There is a company called Koolway Sports that makes adaptive coats for those who are wheelchair bound. The coats have shortened backs to avoid bunching in the wheelchair. Also, the coats zipper from cuff, up the arms, and down the sides all the way to the waist to make maneuvering into and out of the coat a breeze. They custom make each coat to fit the measurements of each recipient. These custom, adaptive, heavy-duty coats come with an equally hefty price tag. But even at $500 a piece, Shannon knew they would be worth every penny.
Shannon shared her excitement with her Facebook friends and they did more than like her post. Several friends begged her to let them help give Mark that coat. After some persistent coaxing, Shannon agreed and started a GoFundMe account to help accept donations for the coat. The response was immediate and overwhelming. Her goal was $600 to cover a full length coat, tax, shipping, and a scarf. In just 24 hours, Shannon’s friends raised $1,860. That was enough to purchase 3 adaptive coats.
Shannon immediately thought of her Wounded Warrior family, other heroes in similar situations. She began reaching out to her friends. But the donations kept pouring in. Soon there was enough for a 4th coat. Shannon opened another GoFundMe account that was more general to raise money for other wounded service men and women. The donations kept coming. It was just in time for the holiday season. So many people want to give to a cause, but they are so frustrated with the system. Too many “charities” begin the slippery slope of filtering the raised funds in other directions besides the actual cause. With KBW3, they knew that everything was going straight to buying those coats. Their money was giving something useful to our wounded veterans. People gave every amount. $5 here, $50 there. A couple donors who had the means, each funded an entire coat themselves.
As the donations kept coming, Shannon recognized that this was much bigger than just her precious husband. As of October 2015, she has received donations to fully fund 33 of these amazing coats from Koolway Sports, and several more applications are being processed. She partnered with a friend’s Non Profit Organization, Birmingham Warrior Alliance Project. She named her cause with thoughts of her husband: Keeping Badass Wounded Warriors Warm, or KBW3 for short.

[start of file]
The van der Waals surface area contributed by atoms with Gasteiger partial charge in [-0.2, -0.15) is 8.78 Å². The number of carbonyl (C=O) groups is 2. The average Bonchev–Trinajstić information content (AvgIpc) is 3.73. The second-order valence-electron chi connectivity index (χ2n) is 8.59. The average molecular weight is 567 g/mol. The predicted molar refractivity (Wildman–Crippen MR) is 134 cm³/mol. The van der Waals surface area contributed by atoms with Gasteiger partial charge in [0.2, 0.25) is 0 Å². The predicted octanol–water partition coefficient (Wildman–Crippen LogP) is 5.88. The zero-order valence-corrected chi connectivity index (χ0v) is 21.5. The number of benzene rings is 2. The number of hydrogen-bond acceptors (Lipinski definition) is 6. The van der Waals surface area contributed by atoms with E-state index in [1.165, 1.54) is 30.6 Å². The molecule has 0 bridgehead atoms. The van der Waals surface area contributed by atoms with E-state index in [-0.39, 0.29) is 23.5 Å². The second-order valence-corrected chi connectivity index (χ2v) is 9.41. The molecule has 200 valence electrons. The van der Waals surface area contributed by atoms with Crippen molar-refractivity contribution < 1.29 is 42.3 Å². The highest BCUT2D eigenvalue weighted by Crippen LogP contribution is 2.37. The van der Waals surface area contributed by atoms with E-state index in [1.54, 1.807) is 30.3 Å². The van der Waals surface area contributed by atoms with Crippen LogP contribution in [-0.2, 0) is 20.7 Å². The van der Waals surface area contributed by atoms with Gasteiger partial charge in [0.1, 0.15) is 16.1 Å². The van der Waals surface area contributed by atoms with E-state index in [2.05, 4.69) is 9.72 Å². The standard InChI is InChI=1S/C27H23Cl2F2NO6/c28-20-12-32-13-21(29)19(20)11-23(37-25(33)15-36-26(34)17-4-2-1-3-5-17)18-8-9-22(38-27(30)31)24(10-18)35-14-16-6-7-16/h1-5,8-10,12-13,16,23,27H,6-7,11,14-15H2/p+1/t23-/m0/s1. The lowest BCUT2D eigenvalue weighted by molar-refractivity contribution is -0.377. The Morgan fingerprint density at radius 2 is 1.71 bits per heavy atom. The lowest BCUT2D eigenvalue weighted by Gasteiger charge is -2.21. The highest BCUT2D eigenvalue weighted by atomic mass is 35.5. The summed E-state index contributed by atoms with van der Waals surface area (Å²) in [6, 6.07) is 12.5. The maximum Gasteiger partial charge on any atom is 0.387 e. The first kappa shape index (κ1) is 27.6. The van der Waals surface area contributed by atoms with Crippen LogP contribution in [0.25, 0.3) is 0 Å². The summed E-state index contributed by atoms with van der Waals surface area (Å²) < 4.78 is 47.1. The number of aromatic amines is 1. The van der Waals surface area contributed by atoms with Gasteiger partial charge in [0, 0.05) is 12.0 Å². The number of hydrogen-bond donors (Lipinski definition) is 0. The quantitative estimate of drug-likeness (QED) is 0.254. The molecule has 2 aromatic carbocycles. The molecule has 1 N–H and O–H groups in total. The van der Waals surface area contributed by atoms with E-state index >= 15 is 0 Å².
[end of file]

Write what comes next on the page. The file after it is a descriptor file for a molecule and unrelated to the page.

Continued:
Now, as temperatures begin to drop once again, Shannon is gearing up to spread the word and share some coats with more of our Badass Wounded Warriors. As she shares on the KBW3 website:
Y’all. I don’t even know what to say. You are seriously THE BEST. You know me, you may not have seen me in years, but you know me. You don’t, however, know my friends, yet you still, without hesitation spent your hard earned money to help them out. I just don’t even know what you say to accurately convey my emotions.
My life is hard. I cry a lot. More than any of you know. I cry because I miss my husband, because my kids miss out on their dad, because my fellow wounded warrior wives are in pain, because I heard a song on the radio that made me think of him, or because I accidentally sprayed his cologne and the memories all came flooding back.
The last few days, however, I’ve been crying different tears. Happy tears. Humbled tears. Honored tears. Excited tears. Tears of joy.
These tears, these happy tears – the ones that don’t come nearly as often as the sad ones – these tears are because of you.
So, during this season when giving is on our minds, when we want to share, when we want to give blessings, if you are looking for a worthy cause, then consider KBW3. Shannon finds wounded veterans all over the country as candidates. She says there is no shortage of recipients. And if you find it in your heart to give and fund a coat, she will find a Badass Wounded Warrior to put it on.
If you would like to see some of the recipients of these special coats, like #KBW3 on Facebook or the website www.kbw3.org . You will also find a link to make donations. You can also check out the details of these coats at koolwaysports.com.